Mucuna Deeringiana

Mucuna Deeringiana Plant Information

Mucuna Deeringiana grows in the following 1 states:


Mucuna pruriens is a tropical legume native to Africa and tropical Asia and widely naturalized and cultivated. Its English common names include velvet bean, Bengal velvet bean, Florida velvet bean, Mauritius velvet bean, Yokohama velvet bean, cowage, cowitch, lacuna bean, and Lyon bean. The plant is notorious for the extreme itchiness it produces on contact, particularly with the young foliage and the seed pods. It has value in agricultural and horticultural use and has a range of medicinal properties.

The plant is an annual climbing shrub with long vines that can reach over 15m (49ft) in length. When the plant is young, it is almost completely covered with fuzzy hairs, but when older, it is almost completely free of hairs. The leaves are tripinnate, ovate, reverse ovate, rhombus-shaped or widely ovate. The sides of the leaves are often heavily grooved and the tips are pointy. In young M. pruriens plants, both sides of the leaves have hairs. The stems of the leaflets are two to three millimeters long. Additional adjacent leaves are present and are about 5mm (0.20in) long.
The flower heads take the form of axially arrayed panicles. They are 15-32cm (5.9-12.6in) long and have two or three, or many flowers. The accompanying leaves are about 12.5mm (0.49in) long, the flower stand axes are from 2.5-5mm (0.098-0.197in). The bell is 7.5-9mm (0.30-0.35in) long and silky. The sepals are longer or of the same length as the shuttles. The crown is purplish or white. The flag is 1.5mm (0.059in) long. The wings are 2.5-3.8cm (0.98-1.50in) long.
In the fruit-ripening stage, a 4-13cm (1.6-5.1in) long, 1-2cm (0.39-0.79in) wide, unwinged, leguminous fruit develops. There is a ridge along the length of the fruit. The husk is very hairy and carries up to seven seeds. The seeds are flattened uniform ellipsoids, 1-1.9cm (0.39-0.75in) long, .8-1.3cm (0.31-0.51in) wide and 4-6.5cm (1.6-2.6in) thick. The hilum, the base of the funiculus (connection between placenta and plant seeds) is a surrounded by a significant arillus (fleshy seed shell).
M.pruriens bears white, lavender, or purple flowers. Its seed pods are about 10cm long and are covered in loose, orange hairs that cause a severe itch if they come in contact with skin. The itch is caused by a protein known as mucunain. The seeds are shiny black or brown drift seeds.
The dry weight of the seeds is 55-85g (1.9-3.0oz)/100 seeds.
In many parts of the world Mucuna pruriens is used as an important forage, fallow and green manure crop. Since the plant is a legume, it fixes nitrogen and fertilizes soil. In Indonesia, particularly Java the beans are eaten and widely known as 'Benguk'. The beans can also be fermented to form a food similar to tempe and known as Benguk tempe or 'tempe Benguk'.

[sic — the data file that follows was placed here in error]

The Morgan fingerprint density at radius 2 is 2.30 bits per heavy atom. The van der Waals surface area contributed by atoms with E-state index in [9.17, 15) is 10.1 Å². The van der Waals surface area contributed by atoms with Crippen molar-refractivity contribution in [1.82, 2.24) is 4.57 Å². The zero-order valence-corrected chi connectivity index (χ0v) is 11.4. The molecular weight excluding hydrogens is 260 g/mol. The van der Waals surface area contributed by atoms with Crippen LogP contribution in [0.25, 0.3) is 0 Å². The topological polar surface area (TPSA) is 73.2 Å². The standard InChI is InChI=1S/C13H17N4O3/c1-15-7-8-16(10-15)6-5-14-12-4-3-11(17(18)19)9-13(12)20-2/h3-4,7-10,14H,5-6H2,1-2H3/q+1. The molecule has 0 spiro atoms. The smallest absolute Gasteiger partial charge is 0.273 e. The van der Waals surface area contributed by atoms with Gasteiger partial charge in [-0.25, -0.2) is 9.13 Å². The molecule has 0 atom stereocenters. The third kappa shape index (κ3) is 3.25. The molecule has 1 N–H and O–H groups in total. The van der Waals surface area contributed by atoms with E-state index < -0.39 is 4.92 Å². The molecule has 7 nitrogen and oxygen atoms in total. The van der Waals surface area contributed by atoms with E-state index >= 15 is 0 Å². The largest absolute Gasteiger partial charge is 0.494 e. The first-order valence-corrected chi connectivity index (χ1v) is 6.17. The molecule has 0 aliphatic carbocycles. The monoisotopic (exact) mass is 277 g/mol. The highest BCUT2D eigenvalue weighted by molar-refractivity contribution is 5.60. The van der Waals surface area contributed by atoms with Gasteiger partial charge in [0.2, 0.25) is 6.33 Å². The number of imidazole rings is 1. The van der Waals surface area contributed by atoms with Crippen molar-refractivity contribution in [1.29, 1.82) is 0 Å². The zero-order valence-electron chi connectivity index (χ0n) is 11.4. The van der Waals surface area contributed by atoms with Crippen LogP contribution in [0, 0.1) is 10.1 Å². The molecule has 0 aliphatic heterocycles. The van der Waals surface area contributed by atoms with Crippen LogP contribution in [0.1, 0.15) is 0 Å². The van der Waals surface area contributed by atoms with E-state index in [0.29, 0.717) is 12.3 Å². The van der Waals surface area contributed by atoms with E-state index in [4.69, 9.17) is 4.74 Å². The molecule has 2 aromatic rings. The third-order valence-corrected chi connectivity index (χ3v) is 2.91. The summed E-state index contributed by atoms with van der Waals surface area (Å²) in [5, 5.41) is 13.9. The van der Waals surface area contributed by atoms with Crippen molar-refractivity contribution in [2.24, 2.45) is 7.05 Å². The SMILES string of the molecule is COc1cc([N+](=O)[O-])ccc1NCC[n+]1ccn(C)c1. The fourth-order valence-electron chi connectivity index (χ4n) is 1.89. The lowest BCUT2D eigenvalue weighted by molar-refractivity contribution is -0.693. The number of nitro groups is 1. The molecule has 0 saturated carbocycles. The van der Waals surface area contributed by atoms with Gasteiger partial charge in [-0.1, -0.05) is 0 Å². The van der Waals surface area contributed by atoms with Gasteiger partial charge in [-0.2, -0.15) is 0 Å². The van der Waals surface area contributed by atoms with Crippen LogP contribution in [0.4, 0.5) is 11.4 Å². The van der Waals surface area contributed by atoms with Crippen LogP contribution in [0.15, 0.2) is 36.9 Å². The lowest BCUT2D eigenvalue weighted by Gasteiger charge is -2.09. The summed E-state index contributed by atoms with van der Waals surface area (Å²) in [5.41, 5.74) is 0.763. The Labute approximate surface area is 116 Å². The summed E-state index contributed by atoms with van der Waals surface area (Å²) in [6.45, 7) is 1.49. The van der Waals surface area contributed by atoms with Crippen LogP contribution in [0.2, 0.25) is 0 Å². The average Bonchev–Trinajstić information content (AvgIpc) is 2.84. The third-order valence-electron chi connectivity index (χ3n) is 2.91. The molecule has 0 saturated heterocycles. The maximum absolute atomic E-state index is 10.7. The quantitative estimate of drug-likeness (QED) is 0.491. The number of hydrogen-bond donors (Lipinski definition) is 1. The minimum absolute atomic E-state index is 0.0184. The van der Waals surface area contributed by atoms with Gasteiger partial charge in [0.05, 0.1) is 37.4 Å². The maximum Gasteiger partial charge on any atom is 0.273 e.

M. pruriens is a widespread fodder plant in the tropics. To that end, the whole plant is fed to animals as silage, dried hay or dried seeds. M. pruriens silage contains 11-23% crude protein, 35-40% crude fiber, and the dried beans 20-35% crude protein. It also has use in the countries of Benin and Vietnam as a biological control for problematic Imperata cylindrica grass.M. pruriens is said to not be invasive outside its cultivated area. However, the plant is known to be invasive within conservation areas of South Florida, where it frequently invades disturbed land and rockland hammock edge habitats.
M. pruriens is sometimes used as a coffee substitute called "Nescafe" (not to be confused with the commercial brand Nescaf).
Cooked fresh shoots or beans can also be eaten. M. pruriens contains relatively high (3-7% dry weight) levels of L-DOPA, an essential compound in human metabolism. Some people are sensitive to ingestion of high levels of L-DOPA and may experience symptoms such as nausea, vomiting, cramping, arrhythmias, and hypotension. Up to 99% of the L-DOPA can be leached out of M. pruriens by soaking in boiling water for 40 minutes, changing the water, and then soaking in cold water. Acidic water significantly increases the rate at which L-DOPA is leached out. The beans may then be cooked by any method desired. Pre-boiling also contributes to better decomposition of anti-nutrients found in M. pruriens through cooking.
The seeds of Mucuna pruriens have been used for treating many dysfunctions in Tibb-e-Unani (Unani Medicine). It is also used in Ayurvedic medicine.
The plant and its extracts have been long used in tribal communities as a toxin antagonist for various snakebites. It has been studied for its effects against bites by Naja spp. (cobra),Echis (Saw scaled viper),Calloselasma (Malayan Pit viper) and Bangarus (Krait).
It has long been used in traditional Ayurvedic Indian medicine in an attempt to treat diseases including Parkinson's disease.
It is also used in Siddha system of medicine for various purposes.
Dried leaves of M. pruriens are sometimes smoked.
The hairs lining the seed pods contain serotonin and the protein mucunain which cause severe itching when the pods are touched. The calyx below the flowers is also a source of itchy spicules and the stinging hairs on the outside of the seed pods are used in itching powder. Scratching the exposed area can spread the itching to other areas touched. Once this happens, the subject tends to scratch vigorously and uncontrollably and for this reason the local populace in northern Mozambique refer to the beans as "mad beans" (feijes malucos). The seed pods are known as "Devil Beans" in Nigeria.
The seeds of the plant contain about 3.1-6.1% L-DOPA, with trace amounts of serotonin, nicotine, and bufotenine. One study using 36 samples of seeds found no tryptamines present.

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